As a result, it was decided to send considerable forces in order to repel Turkheim (instead of, for example, try to break through the enemy center): 12 infantry battalions, 30 cavalry squadrons and 6 guns — altogether more than 10 thousand people. But it was not for nothing that Turenn attached such importance to this direction - he had something to respond to the German attack.
While in the center there was a sluggish battle - de L'Orge did well with his task and shackled enemy units from the front - a stubborn fight ensued at Turkheim. The key point was the mill, which lies on both sides of the stream Vecht. The imperial battalion initially managed to knock out a weak French detachment from there and occupy the mill, but soon the mill was repelled by the attack of several French battalions. Lieutenant-General Foucault, who commanded the left flank of the center, moved his artillery closer to the battlefield at Turcheim, which began to hit the Germans with an amphibious fire. By the way, Foucault himself, who was on the front line all the time, was killed in this battle.
In the end, Turen brought the guards into battle and overthrew the enemy who approached the village, however, did not develop his attack due to the lack of free cavalry at hand and the onset of darkness. By the end of the day, the Allies were in the ticks of a smaller number of the French army: Turenn ordered to occupy the heights beyond Turkheim and threatened to enter the Allied messages with the Northern Alsace. There was a threat surrounding the Allied army. Marshal was preparing to continue the battle the next day, and therefore saved power: his troops were pretty battered battles and marches of the previous days, so it was worth taking care of their own soldiers.
The losses of the parties were insignificant: the French lost about 800 people, the allies were up to 3 thousand, but the commanders of the allies clearly understood the gravity of their position: despite the small losses, the fighting spirit of the soldiers was broken, and the positions of the French were strong as ever.
On the night of January 6, the Allies began to retreat to Strasbourg. The French army spent the night right on the battlefield, under the open sky. The next day, having learned about the enemy's retreat, Turenn occupied Colmar with all the supplies meant for the 60,000th army, and in pursuit he sent a small equestrian detachment (4,000). Army was given a dive.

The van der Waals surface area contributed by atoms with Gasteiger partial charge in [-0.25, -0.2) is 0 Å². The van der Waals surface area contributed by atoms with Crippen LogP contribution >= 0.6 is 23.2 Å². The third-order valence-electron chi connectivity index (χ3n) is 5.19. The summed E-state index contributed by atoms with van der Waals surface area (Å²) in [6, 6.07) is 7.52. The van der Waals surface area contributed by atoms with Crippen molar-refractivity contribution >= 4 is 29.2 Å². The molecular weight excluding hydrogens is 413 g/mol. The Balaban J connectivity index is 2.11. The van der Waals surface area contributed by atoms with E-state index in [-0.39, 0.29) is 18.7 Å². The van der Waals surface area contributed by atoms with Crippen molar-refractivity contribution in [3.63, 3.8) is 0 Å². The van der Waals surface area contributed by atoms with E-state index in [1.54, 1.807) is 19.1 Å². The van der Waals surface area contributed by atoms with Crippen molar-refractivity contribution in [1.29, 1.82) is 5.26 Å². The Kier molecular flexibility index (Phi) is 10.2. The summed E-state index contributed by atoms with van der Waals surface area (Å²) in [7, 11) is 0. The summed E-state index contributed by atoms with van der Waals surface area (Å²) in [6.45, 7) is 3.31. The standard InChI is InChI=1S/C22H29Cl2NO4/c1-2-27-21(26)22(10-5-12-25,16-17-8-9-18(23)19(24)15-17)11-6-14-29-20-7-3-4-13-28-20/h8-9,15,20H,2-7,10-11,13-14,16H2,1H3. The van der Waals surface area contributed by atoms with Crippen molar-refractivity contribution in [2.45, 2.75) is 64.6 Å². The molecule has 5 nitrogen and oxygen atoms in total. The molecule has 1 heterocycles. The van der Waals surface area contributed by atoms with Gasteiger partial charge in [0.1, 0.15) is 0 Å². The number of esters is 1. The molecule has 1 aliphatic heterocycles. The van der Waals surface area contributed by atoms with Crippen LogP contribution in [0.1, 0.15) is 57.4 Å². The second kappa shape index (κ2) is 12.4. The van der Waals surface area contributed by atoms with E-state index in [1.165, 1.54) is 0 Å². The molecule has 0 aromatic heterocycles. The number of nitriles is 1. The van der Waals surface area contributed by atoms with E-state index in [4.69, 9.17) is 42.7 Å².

After a rest, the French moved north in pursuit of an allied army. The Germans, without thinking of resistance, retreated to the Rhine itself, which they crossed on January 14, 1675, clearing Alsace. According to various estimates, between 20,000 and 35,000 people out of 60,000 crossed with General Bourneville, the Brandenburg Elector and the Duke of Lorraine - the rest were killed or captured by the French.
Campaign Hero Henri de La Tour d'Auvern Turenne
In just a few weeks, Turenn managed not only to ward off the threat of an invasion of the enemy in France, but also to completely clear Alsace of the enemy troops, having achieved this with so little blood. The performance of the marshal in the middle of winter, his skill and entanglement of the enemy and a skilled eye, put Turenna on a par with the greatest commanders of history - for good reason Napoleon mentioned the commander among seven great generals of all times, and Alexander Vasilievich Suvorov set Turenna’s campaigns as an example to his officers.
After the end of the campaign, Marshal applauded the whole of Paris (however, the inhabitants of the capital also cursed Turennes hysterically during the retreat from Alsace), and the commander, as always, modestly described his successes, saying “we won”. The Viscount was already planning the next year’s campaign, hoping to move the war to the Palatinate and Palpatinat, not knowing that he had only a little more than six months left to live.